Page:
Innovative educators join WSU Teaching Academy
Teaching innovation comes in many shapes and forms. Whether it’s an impromptu trip to an archaeological dig or insects offered for entomology students to taste, innovations in and outside the classroom motivate students to excel.
Ten College of Arts and Sciences educators were recognized recently for their innovative and passionate approaches to teaching and were inducted to WSU’s prestigious Teaching Academy.
Established in 2004, the academy’s mission is to recognize teaching excellence at WSU and to provide University-wide advocacy for an outstanding undergraduate educational experience at a research university. The 10 CAS faculty were among 25 members inducted this year.
“The members of the Teaching Academy make a difference each day to the thousands of students they teach and the other faculty members they mentor,” said Daniel Bernardo, WSU provost and executive vice president, as he welcomed the inductees.
“Each of you has that unique component to your instruction that motivates your students,” Bernardo said. “All of the members exemplify teaching excellence.”
CAS educators inducted into the Teaching Academy
- Andrea Aebersold, clinical assistant professor, English (Tri-Cities)
- Cassandra Gulam, instructor, Spanish language and culture (Vancouver)
- Clif Stratton, assistant clinical professor, history (Pullman)
- Donelle “Dee” Posey, clinical assistant professor, psychology (Pullman)
- Kate Watts, instructor, English, (Pullman)
- Mark Swanson, associate professor, environment (Pullman)
- Nick Cerruti, senior instructor, physics and astronomy (Pullman)
- Sabine Davis, instructor, foreign languages and cultures (Pullman)
- Samantha Swindell, clinical associate professor, psychology (Pullman)
- Sheila Converse, clinical assistant professor, music (Pullman)
The December induction ceremony marked the first time in seven years new members were admitted to the academy. Applicant requirements included at least three years of WSU teaching experience, two letters of recommendation, a teaching-effectiveness summary, and two short anecdotes about funny experiences, eye-opening epiphanies, and/or lessons learned from teaching failures.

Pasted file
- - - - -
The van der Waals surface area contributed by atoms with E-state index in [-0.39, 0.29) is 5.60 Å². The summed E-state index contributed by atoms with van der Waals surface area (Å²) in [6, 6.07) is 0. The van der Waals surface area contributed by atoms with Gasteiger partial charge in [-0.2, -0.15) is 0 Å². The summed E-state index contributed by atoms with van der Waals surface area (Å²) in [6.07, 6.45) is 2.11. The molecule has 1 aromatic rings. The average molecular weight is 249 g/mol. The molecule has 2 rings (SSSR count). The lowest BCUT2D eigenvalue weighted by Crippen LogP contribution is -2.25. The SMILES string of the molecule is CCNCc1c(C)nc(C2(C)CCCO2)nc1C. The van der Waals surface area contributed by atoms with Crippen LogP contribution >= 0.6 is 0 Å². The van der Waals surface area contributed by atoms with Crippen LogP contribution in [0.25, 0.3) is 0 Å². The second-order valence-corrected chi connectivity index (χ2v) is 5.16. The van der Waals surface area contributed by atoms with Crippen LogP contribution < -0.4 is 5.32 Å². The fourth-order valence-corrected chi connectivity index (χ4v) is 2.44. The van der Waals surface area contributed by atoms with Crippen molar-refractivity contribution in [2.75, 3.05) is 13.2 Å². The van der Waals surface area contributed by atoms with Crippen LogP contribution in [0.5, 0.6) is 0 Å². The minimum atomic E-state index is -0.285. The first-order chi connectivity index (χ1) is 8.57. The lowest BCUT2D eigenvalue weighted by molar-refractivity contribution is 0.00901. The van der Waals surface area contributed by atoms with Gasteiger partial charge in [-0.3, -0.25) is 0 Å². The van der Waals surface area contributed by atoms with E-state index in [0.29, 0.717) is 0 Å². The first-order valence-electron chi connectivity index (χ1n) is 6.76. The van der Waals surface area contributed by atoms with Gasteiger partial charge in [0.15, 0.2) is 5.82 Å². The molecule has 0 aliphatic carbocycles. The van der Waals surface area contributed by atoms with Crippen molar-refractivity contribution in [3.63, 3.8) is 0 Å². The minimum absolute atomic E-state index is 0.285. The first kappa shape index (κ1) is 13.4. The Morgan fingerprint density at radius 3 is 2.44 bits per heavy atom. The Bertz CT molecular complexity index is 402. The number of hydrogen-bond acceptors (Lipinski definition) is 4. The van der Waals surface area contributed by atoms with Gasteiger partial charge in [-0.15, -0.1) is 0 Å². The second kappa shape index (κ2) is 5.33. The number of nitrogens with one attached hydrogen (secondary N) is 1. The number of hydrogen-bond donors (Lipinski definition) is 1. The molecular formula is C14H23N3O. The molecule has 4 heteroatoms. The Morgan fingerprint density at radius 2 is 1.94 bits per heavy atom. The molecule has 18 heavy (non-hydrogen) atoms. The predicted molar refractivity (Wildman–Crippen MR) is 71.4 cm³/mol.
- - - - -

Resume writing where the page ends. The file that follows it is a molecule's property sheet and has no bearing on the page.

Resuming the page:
Here’s what a few of the new Teaching Academy members from CAS had to say:
Because teaching is a human endeavor, it will inherently lead to the occasional mistake. I was preparing for an in-class activity in the statistical comparison between distributions by asking students to make a list of psychology related terms. It was important that the lists vary in length and accuracy. I agreed to a student’s request to consult one of their textbooks before considering that they would all generate longer and more accurate lists. It was too late to reverse and I was at a loss as to how I might salvage the activity. I had to think fast. At last, it hit me! The same statistical concept the original activity was meant to illustrate could be addressed using a mock fantasy football league. Students drew players randomly from a hat to form their fantasy football teams. Using statistical analyses, they compared their teams’ performance to determine a winner. It was a hit with the students and has been in my teaching repertoire ever since. The lesson from this is that by having an appreciation for the material that one teaches and an interest and investment in students’ learning, even a failed activity can be revised to achieve one’s goals of effective teaching.
In fall 2013, I assigned students to small groups of five for the semester, mostly for the purposes of facilitating in-class discussion. But groups were also to complete a visual historical timeline that integrated all of the topics and processes we’d covered during the semester. The evening before their first draft was due, I visited the residence hall where most of my First Year Focus students resided to check in on their progress. I showed up in casual attire —jeans, a flannel shirt, and Converse—as opposed to my usual suit. Most groups were hard at work, discussing layout, etc. Some students recognized me immediately, but as I made my rounds, it took several of them a long time to notice that it was their professor who was in the room. One student was so taken aback, they remarked: “Whoa, you’re like a real person.” The lesson here is that fake people wear suits.
While in graduate school, I had the opportunity to teach English 101 and 102 at the University of Idaho. On the first day of class—my first day as a teacher—a young man in my 101 section proudly revealed that he had never read an entire book. When I analyzed his announcement later, I realized my naivety. Not everyone reads for pleasure. And, not everyone connects naturally with books. Not every student is thrilled to begin researching and drafting an essay. On some level, I knew that students don’t love writing and reading the way I do, but the comment, dripping with disdain and a hint of a challenge, spurred me to rethink my curriculum and to rethink daily lesson plans. While initially dismayed by that young man’s comment, I wish I could go back and thank him for his honesty. I knew, from the beginning, that some students saw my course as another hoop to jump through and as something not worth their time. His candor saved me from several blunders.
Teaching Academy events this spring will include several faculty-led workshops about e-learning as a way to improve student outcomes.
The recently academy presented its annual Graduate Teaching Workshop, sponsored by the WSU Graduate School, which focuses on classroom strategies, leadership in laboratory instruction, teaching large classes, and how to assess student performance.